and growing Stora Enso
His springy boyish nature identifies a man who knows how to enjoy his work and life. There is absolutely nothing slack or limpid about Stora Enso President and CEO Jukka Härmälä, 54. He is brisk in his movements and speaks in a clear audible voice. A captain in the Defence Forces reserve, he knows how to give orders when it has to be done, but he also has a smile that comes easily. "You have to put your own persona into this job," he says. "One of a manager's most important properties is the ability to get people engaged in working for the goals that we have set." He lets achievements speak for themselves.
In the space of just over a year, a series of events that radically changed the entire pattern in the forest products sector. unfolded at breathtaking pace. Finland's Enso, headed by Jukka Härmälä, merged with Sweden's Stora in late 1998. This produced Stora Enso, which bought Consolidated Papers in the United States in spring 2000 and is now the world's second-biggest paper and paperboard manufacturer. International Paper is still number one, but Stora Enso is hard on its heels now that it has gained such a solid foothold in the USA.
"Growth won't stop here," says Härmälä, as a self-evident fact. "The need for it springs from our clientele's globalisation. Customers want to buy their paper from a big company, but one that operates close to them. In the USA they buy from an American mill, in Europe from a European and in Asia from an Asian one. This ubiquity has to be vigorously developed. But growth must always be profitable. The synergy benefits that mergers and acquisitions have brought us are very substantial. The economy has been one of the driving forces behind the operations that we have carried out."
With the European and American markets beginning to reach maturity, Asia will account for most future growth in paper consumption. "If prosperity in China increases for even only some of the people, it means an enormous number of consumers. You have to be an actor in markets like that. We have had a paper mill in China for three years and we have considered building more there. Acquisitions are not an option, because there are no companies to buy."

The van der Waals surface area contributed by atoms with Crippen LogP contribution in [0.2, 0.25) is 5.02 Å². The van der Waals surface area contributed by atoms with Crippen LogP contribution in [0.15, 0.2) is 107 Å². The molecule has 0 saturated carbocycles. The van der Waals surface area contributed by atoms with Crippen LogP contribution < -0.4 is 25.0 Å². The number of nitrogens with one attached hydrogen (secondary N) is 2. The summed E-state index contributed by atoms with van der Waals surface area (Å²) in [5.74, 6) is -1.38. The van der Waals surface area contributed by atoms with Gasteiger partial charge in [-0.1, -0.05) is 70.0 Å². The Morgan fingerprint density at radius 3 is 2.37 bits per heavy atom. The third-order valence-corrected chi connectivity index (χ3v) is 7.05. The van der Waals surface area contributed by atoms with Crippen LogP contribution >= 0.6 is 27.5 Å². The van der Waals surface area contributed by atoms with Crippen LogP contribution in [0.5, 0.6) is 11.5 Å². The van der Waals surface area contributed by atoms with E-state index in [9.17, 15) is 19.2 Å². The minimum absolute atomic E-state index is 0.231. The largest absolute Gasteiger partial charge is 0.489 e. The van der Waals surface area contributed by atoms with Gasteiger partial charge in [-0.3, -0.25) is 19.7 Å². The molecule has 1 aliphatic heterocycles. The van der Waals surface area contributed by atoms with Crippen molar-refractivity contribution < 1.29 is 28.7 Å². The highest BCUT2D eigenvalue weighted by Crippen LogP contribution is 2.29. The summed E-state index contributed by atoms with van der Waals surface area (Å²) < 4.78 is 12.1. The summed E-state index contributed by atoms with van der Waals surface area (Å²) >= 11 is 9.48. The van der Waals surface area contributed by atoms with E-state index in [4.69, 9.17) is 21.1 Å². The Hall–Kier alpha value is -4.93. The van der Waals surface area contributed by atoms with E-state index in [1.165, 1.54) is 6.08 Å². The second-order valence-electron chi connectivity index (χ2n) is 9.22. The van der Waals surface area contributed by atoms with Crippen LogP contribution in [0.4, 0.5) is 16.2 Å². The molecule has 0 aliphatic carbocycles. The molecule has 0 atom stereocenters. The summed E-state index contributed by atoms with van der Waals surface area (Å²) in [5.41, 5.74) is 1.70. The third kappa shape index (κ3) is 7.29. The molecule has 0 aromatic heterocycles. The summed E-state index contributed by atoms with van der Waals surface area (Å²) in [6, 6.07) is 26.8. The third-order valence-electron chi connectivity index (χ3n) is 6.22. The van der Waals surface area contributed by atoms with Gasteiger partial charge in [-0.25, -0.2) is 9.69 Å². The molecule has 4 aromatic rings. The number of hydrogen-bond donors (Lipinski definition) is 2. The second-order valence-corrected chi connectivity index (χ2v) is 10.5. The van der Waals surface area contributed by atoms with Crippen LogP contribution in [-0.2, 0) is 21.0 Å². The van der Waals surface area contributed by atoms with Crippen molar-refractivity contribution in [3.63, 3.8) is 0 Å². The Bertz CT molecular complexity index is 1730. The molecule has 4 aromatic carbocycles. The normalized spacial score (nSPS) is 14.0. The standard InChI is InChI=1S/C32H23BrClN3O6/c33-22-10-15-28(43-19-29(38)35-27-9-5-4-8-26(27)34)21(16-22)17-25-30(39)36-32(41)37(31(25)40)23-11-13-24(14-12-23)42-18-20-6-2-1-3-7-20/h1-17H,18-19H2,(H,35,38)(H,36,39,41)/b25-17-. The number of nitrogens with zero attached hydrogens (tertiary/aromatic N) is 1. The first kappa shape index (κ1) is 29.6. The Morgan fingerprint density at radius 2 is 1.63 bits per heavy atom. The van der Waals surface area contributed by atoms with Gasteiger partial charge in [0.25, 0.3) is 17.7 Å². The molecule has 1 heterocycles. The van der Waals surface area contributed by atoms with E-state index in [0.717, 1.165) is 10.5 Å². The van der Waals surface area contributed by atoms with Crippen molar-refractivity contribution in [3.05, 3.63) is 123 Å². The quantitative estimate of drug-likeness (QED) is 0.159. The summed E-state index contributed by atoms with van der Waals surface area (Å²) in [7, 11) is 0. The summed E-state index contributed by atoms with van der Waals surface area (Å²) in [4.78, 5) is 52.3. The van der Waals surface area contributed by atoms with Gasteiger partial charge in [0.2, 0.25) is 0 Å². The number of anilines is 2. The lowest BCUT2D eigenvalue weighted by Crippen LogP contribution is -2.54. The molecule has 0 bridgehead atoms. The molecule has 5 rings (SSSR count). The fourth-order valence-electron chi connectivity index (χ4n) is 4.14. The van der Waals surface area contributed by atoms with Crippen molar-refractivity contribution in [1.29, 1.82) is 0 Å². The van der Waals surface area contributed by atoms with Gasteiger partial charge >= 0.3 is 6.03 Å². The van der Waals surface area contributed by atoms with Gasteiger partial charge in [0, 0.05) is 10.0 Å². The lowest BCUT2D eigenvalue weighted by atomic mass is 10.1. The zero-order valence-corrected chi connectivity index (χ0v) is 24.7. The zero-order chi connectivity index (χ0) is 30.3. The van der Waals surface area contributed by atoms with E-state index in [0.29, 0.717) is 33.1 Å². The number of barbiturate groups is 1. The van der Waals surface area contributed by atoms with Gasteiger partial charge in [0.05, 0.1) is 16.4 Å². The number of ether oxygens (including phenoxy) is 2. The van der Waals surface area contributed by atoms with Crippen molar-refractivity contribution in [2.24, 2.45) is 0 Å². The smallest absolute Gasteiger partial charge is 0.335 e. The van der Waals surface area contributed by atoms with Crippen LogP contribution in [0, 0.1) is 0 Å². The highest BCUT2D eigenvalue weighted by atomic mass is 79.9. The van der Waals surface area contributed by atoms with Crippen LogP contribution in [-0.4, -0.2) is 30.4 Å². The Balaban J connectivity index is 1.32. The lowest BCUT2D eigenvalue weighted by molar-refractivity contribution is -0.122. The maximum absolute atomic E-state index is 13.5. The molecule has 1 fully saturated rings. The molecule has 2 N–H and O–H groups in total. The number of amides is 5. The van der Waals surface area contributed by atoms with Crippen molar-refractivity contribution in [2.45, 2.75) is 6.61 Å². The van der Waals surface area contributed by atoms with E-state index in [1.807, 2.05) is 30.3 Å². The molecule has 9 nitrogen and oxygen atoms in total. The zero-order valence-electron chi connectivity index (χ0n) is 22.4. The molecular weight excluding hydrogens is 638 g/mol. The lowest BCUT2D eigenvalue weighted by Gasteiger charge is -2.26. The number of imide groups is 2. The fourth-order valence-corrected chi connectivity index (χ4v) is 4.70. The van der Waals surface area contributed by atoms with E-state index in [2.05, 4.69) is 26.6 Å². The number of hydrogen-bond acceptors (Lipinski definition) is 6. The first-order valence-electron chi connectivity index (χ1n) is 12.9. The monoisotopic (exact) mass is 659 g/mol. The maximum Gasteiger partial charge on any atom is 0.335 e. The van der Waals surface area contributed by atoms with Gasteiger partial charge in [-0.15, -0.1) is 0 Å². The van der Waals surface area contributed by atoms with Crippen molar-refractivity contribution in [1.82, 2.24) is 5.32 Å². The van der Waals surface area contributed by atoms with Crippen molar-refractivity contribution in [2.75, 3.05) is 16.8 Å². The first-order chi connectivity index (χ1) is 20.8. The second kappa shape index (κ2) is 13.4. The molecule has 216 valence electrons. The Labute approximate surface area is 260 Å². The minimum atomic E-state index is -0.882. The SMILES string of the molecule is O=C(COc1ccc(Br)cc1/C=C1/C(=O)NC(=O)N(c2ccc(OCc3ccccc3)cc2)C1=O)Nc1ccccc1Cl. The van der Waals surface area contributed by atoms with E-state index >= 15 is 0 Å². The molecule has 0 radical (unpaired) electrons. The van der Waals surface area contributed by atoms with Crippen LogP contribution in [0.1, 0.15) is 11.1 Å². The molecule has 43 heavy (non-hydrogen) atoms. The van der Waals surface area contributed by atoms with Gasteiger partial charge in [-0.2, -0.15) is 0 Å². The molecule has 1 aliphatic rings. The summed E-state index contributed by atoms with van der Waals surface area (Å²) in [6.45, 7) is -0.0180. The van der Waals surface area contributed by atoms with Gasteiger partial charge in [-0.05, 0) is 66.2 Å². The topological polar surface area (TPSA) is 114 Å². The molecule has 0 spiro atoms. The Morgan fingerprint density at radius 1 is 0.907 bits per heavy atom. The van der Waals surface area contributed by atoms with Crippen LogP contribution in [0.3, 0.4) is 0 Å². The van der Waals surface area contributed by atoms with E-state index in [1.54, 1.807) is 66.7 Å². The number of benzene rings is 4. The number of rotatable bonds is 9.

The money involved in buying a major forest products manufacturer is anything but peanuts. Stora Enso paid a staggering 29 billion markkas (Euro 4.88 bn) for Consolidated Papers, but immediately after the deal was announced Härmälä said it had been a moderate price for an admission ticket to the US market. However, the initial response on the bourse was different and Stora Enso's share price fell 15 per cent in a single day. Nevertheless, Härmälä's vision appears to be proving right. Foreign investors are beginning to find faith in Stora Enso. Alone in September 2000, foreign ownership of the company's shares traded in Helsinki increased by 5.8 percentage points. The company also has listings in Stockholm and New York, where it is likewise doing well.
Big is beautiful
Finland's Stora Enso and UPM-Kymmene, which ranks third in the world, are new arrivals in the international heavyweight forest products league. The change has been rapid. Fifteen years ago the biggest Finnish companies ranked somewhere between 40 and 50, whereas now two of them are among the top three. There has been no significant change over the same period in the rankings of the American companies that have been big for a long time.
There are many reasons why big is beautiful in the forest products industry. "One of the goals of consolidation among the giants is to lessen cyclicity; in other words, to moderate the huge upswings and falls that we have seen in the past," explains Härmälä. "It remains to be seen whether we shall find real long-term stability this way. It will be the first time that we are ready in this large shape to meet a downswing when it comes. We have not had experience of a slump yet."
Stora Enso's production plants red dots
and sales companies yellow dots
In concentration, i.e. growth, Jukka Härmälä does not - so far at least - see any ceiling for the head to collide with. If it does end in some places, it is the competition authorities that will put the obstacle in place. Stora Enso has heard that where some products are concerned a question that might soon be asked in Central Europe is whether any further concentration can be afforded. "We run into the concept of a dominant position in the market. There is no mathematical scheme to measure it. What is involved is only a conception that the competition authorities have formed. I personally believe that as a paper manufacturer we are in no way capable of achieving a stranglehold like that. Unfortunately. There is so much competition around that it will never disappear.
"Quite another question is: at what point does the big become the slow and clumsy? Does its size cause it to begin crumbling, lose its dynamism and momentum? We have seen no signs of that. We're going at full blast," Härmälä says reassuringly.